Resignation of Dentsu president over staff suicide a stark warning for business leaders

Resignation of Dentsu president over staff suicide a stark warning for business leaders
Dentsu President Tadashi Ishii
PHOTO: Reuters

The suicide of an overworked employee of advertising giant Dentsu Inc. has led the company's president to announce his resignation. This case has shown that excessive working hours is a serious matter over which top management should be held accountable.

At a press conference, Dentsu President Tadashi Ishii acknowledged that the company's peculiar corporate culture allowed excessive overwork, saying, "We were proud of seeking 120 per cent, and of not declining any job offer." He also admitted his responsibility for the failure of the company's management to put the brakes on this excess.

Dentsu had already seen an employee commit suicide due to overwork in the past. In recent years, the company was issued a series of advisories by a local labour standards inspection office to correct its practice of illegal long overtime work. After that, Dentsu took measures, including launching a "No overtime day" campaign, but failed to prevent another tragedy from happening.

It can hardly be said that Dentsu management had a full grasp of the working conditions at the company, nor that they worked hard on reform.

Over the suicide of Dentsu's new recruit Matsuri Takahashi, who killed herself late last year due to overwork, the Tokyo Labor Bureau referred Dentsu as a corporation and one of its senior officials to prosecutors on suspicion of violating the Labor Standards Law. In the wake of this, Ishii was driven to announce his resignation.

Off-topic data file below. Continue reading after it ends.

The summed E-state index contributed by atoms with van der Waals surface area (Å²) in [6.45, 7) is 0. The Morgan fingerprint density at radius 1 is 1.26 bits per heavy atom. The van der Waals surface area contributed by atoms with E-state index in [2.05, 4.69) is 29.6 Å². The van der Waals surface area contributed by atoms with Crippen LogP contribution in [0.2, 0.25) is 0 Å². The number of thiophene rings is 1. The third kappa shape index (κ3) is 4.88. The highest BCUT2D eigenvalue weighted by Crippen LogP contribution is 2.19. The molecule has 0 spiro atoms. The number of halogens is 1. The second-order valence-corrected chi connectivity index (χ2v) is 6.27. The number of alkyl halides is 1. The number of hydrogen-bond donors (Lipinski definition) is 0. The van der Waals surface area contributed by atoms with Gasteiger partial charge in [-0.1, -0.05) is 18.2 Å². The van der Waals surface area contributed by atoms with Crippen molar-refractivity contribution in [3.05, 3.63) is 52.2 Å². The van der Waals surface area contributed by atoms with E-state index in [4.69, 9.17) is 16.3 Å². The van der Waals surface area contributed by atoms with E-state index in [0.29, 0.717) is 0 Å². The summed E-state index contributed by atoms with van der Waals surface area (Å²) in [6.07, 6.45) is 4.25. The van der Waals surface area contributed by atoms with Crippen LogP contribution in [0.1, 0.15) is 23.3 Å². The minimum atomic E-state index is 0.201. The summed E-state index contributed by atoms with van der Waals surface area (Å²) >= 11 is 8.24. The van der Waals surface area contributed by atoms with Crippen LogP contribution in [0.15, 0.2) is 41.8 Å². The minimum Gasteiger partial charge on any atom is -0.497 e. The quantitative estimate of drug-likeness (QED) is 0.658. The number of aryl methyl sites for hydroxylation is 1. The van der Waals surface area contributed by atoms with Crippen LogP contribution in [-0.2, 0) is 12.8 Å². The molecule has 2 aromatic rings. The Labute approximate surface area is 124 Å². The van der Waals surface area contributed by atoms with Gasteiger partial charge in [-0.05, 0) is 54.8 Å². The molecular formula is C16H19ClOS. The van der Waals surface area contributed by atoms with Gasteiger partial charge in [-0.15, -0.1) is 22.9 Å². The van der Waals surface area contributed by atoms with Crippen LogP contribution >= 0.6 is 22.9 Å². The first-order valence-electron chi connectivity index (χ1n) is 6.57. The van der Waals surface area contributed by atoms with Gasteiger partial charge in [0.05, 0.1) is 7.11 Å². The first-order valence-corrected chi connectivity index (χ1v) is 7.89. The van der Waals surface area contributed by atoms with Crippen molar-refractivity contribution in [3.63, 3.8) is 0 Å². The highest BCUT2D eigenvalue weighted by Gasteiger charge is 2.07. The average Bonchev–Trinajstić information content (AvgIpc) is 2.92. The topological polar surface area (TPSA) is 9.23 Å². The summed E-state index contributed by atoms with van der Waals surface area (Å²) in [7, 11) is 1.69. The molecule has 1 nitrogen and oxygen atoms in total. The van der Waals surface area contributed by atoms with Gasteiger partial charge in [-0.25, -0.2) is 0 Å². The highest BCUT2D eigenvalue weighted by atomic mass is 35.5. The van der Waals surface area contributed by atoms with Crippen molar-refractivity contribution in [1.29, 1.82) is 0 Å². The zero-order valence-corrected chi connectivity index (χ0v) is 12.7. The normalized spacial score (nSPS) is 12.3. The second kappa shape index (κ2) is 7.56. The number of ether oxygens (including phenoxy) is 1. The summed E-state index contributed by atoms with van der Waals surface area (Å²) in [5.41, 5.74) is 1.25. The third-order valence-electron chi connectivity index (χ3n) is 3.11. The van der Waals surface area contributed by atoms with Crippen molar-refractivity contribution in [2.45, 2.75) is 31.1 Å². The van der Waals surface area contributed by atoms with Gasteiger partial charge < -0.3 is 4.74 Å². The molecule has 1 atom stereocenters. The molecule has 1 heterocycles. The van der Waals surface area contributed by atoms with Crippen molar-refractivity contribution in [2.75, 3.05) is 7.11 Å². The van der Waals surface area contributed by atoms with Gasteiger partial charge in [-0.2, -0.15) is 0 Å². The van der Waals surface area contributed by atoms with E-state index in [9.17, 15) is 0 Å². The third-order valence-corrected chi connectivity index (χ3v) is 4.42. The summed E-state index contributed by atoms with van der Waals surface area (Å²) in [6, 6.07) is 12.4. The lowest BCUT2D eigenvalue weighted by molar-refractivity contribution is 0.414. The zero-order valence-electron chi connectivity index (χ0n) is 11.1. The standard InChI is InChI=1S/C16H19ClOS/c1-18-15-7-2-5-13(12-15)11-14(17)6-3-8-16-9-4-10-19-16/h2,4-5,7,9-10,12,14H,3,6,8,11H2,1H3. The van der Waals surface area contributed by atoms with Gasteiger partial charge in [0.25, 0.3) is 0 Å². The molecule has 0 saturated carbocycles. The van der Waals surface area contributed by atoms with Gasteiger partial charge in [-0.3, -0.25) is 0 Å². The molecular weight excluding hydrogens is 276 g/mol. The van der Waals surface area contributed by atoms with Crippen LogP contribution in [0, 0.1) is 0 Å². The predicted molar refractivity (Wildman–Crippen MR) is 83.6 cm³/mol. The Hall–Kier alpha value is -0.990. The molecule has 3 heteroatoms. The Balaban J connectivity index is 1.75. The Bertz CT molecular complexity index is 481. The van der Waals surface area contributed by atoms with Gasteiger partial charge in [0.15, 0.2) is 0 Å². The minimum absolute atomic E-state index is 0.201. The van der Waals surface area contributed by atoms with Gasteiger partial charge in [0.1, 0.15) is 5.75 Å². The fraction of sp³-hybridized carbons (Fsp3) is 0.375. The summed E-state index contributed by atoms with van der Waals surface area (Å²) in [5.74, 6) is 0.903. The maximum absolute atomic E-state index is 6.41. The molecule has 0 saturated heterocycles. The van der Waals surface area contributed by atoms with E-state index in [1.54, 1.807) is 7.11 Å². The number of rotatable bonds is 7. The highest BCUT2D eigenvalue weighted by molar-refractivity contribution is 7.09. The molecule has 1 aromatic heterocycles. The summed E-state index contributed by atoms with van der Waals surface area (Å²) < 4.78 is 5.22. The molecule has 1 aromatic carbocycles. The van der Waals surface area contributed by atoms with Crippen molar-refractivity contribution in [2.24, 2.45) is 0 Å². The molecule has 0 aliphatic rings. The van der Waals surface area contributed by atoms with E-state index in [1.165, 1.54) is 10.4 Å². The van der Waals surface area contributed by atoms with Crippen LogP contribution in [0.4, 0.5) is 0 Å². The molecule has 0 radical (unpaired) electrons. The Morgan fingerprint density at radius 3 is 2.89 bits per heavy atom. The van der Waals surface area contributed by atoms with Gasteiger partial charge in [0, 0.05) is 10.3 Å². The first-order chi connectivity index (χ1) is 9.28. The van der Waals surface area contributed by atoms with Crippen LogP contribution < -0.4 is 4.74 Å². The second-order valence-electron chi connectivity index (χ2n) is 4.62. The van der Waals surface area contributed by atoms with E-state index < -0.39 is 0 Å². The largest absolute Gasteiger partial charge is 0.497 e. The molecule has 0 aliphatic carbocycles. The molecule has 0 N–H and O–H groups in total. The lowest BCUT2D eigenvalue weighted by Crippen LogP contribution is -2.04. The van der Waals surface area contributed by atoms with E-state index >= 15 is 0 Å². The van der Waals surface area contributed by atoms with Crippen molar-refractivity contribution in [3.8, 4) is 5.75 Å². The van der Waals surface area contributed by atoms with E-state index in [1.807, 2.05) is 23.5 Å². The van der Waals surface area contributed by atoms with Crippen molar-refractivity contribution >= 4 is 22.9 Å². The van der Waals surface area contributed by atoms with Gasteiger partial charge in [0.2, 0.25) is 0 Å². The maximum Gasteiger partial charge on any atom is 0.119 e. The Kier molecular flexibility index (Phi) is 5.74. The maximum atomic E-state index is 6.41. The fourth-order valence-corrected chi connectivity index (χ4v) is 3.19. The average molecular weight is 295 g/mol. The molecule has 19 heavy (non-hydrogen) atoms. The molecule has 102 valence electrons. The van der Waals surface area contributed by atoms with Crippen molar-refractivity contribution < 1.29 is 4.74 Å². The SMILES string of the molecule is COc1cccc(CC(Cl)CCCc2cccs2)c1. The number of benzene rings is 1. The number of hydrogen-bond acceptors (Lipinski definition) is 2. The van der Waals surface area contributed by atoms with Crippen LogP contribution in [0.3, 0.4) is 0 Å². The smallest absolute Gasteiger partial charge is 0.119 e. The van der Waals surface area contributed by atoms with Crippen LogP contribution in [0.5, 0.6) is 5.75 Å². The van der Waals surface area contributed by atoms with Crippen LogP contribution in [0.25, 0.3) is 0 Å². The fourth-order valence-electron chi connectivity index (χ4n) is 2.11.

The labour authorities built the case unusually fast, less than two months after Dentsu's offices were raided in November. It can be said that the authorities were prompted by their concern over the excessive working hours that became common practice at this well-known Japanese company.

Drastic reforms needed

Dentsu and the senior official are suspected of having forced Takahashi and other employees to work long hours, exceeding the upper limit stipulated in the labour-management agreement, and forcing them to underreport their working hours as below the limit. As similar practices have been found elsewhere, the labour bureau intends to continue its investigation into the company with an eye on pursuing charges against top executives, including a board member in charge of labour matters.

A full picture of the case must be revealed to prevent a recurrence.

Raised by a single mother, Takahashi joined Dentsu after graduating from the University of Tokyo. In a note released ahead of the first anniversary of her daughter's death, Takahashi's mother wrote, "She continued making efforts to make her dream come true," and "She was hoping to contribute to society by living her life."

It is a grave sin for Dentsu to crush a young employee's hopes and dreams.

Dentsu is not the only company connected to this issue. According to the nation's first white paper on "karoshi," or death from overwork, which was released in October, 23 per cent of companies surveyed said that their employees logged more than 80 hours of overtime a month, which is regarded as the karoshi line. The management of other companies also need to take this issue seriously.

Correcting long working hours is a major pillar of the government's "work-style reforms." If employees are exhausted, productivity declines.

A ban on overtime work without reducing workloads would result only in increasing the number of employees who bring work home. In light of this, companies are urged to improve business results without pushing their employees too much by scrutinizing the amount and substance of work the companies receive. To that end, it is the management's duty to exercise wisdom and ingenuity.

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